New Study: Bacterium That Kills Malignant Tumors in Dogs

New Study - Bacterium That Kills Malignant Tumors in Dogs

New Study - Bacterium That Kills Malignant Tumors in DogsMore breakthrough discoveries are coming forth from the field of canine cancer research, as scientists have potentially discovered the most effective solution to dealing with tumors in dogs and humans.

According to new research, scientists have found another form of treating cancer – a mutant type of a bacterium that seems to be an aggressive and precise killer of malignant tumors. It also appears that it is a lively activator of the body’s immune system.

The bacterium Clostridium novyi lives in soil, and flourishes in environments with low oxygen levels. Scientists injected the spores of a weakened form of the bacterium into the soft-tissue tumors of 16 dogs and 1 human. The results were astounding!

RELATED: First ever cancer immunotherapy for dogs

Results and methods of the study

Within a matter of minutes after injecting participants of the study with the spores, researchers observed fever, abscesses, and pain at the injection site which are all signs that the immune system had begun targeting the area.

Within a few hours, the bacterial spores had already found their way into the tumors’ necrotic cores and had begun replicating like mad. In fact, the spores actually killed the malignant tumor in a few of the cases.

In three out of the 16 dogs that were treated, the tumors completely disappeared and the animals were cured.

In three of the other dogs, the bacterium shrank the tumors by 30 percent or more. The test was also performed in a 53-year-old woman with myosarcoma, a cancer located in the connective tissue, which previously did not respond to any other form of traditional treatment. Scientists injected one of her metastatic tumors with Clodstridium novyi, and they recorded results of “extensive tumor reduction.”

The human patient also had a large tumor that was wrapped around her shoulder and her upper arm. When they injected that tumor directly with the bacterium spores, the results seemed to be very promising, according to researchers.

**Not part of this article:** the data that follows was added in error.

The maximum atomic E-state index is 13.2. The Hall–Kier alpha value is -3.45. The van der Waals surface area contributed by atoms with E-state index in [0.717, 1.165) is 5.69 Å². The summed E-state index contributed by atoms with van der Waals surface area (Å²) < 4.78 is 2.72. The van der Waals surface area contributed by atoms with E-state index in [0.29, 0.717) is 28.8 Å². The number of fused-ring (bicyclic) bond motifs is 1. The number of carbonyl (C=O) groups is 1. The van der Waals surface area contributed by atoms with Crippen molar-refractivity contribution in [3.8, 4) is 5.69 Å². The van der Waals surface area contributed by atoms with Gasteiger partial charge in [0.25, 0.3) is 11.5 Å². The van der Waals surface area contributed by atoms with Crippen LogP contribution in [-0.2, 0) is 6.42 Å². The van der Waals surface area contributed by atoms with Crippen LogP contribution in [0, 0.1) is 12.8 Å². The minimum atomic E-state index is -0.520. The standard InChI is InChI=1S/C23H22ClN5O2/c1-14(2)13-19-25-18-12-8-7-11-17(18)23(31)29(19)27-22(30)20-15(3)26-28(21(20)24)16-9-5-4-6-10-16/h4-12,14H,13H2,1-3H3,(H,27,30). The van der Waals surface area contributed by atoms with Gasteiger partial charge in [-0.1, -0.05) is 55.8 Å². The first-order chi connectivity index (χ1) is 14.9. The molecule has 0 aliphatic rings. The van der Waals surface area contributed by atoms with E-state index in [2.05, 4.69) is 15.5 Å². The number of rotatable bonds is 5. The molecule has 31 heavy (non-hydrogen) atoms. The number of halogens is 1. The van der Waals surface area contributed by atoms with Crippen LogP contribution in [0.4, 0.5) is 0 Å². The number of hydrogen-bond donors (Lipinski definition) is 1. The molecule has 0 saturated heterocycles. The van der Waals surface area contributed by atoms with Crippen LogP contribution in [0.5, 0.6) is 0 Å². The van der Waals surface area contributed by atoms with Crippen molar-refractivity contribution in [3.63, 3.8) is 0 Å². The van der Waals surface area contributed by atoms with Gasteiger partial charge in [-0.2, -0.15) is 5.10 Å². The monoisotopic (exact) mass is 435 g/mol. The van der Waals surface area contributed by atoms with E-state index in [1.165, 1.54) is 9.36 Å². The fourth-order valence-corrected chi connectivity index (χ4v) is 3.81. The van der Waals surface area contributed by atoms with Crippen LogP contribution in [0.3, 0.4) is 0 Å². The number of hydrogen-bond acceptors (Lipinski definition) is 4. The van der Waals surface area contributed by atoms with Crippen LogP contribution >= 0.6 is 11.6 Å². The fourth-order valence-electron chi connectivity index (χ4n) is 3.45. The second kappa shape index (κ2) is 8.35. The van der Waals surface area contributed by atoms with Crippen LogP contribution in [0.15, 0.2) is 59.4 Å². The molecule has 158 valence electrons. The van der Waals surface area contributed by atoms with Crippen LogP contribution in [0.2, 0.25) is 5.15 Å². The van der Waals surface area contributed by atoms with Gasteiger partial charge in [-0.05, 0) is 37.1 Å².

Although the woman developed a low-grade fever, and had to be put on intravenous pain medication for about three weeks, the tumor did stop growing, and the bacteria kept eating away at the necrotic tissue.

Further research of tumors in dogs and people

Future clinical trials that researchers will be proceeding with are to be performed at eight different testing sites across the United States.

The early clinical trials of the bacteriologic cancer therapy will first begin on volunteers with solid malignant tumors of any kind, and the volunteers must have been treated already with at least one typical cancer medication. They also must have no other options for curative therapy.

Experts in the field of cancer research are both excited and nervous for the new testing to begin.

Scientists Discover a Bacterium That Kills Malignant Tumors in Dogs
Bacteria sample inside petri dish for biotechnology study. Photo by IRRI Photos

They caution that there are severe safety concerns that will need to be addressed. Prompting bacterial infections in a patient of any species is very tricky business.

Activating the vigorous immune system response could rally the disease-fighting powers to the site of the cancer, but it could also kill the patient. There will be a fine line to walk between harnessing the healing power of the treatment and minimizing its toxicity.

The study, which experimented on mice before it began testing on canines, was reported in the journal Science Translational Medicine. Authors of the study did note that the research will need to be approached with a great deal of caution, and more experimenting is necessary.

It appears that the field of cancer immunotherapy, or the treatment of cancer by inducing a response from the immune system, is definitely proving to have worth. If scientists can develop more research and the treatment progresses, it will surely be another great weapon in the ever-expanding arsenal to fight cancer.

 

References:

  1. Roberts NJ et al. Intratumoral injection of Clostridium novyi-NT spores induces antitumor responses. Sci Transl Med. 2014 Aug 13;6(249):249ra111. doi: 10.1126/scitranslmed.3008982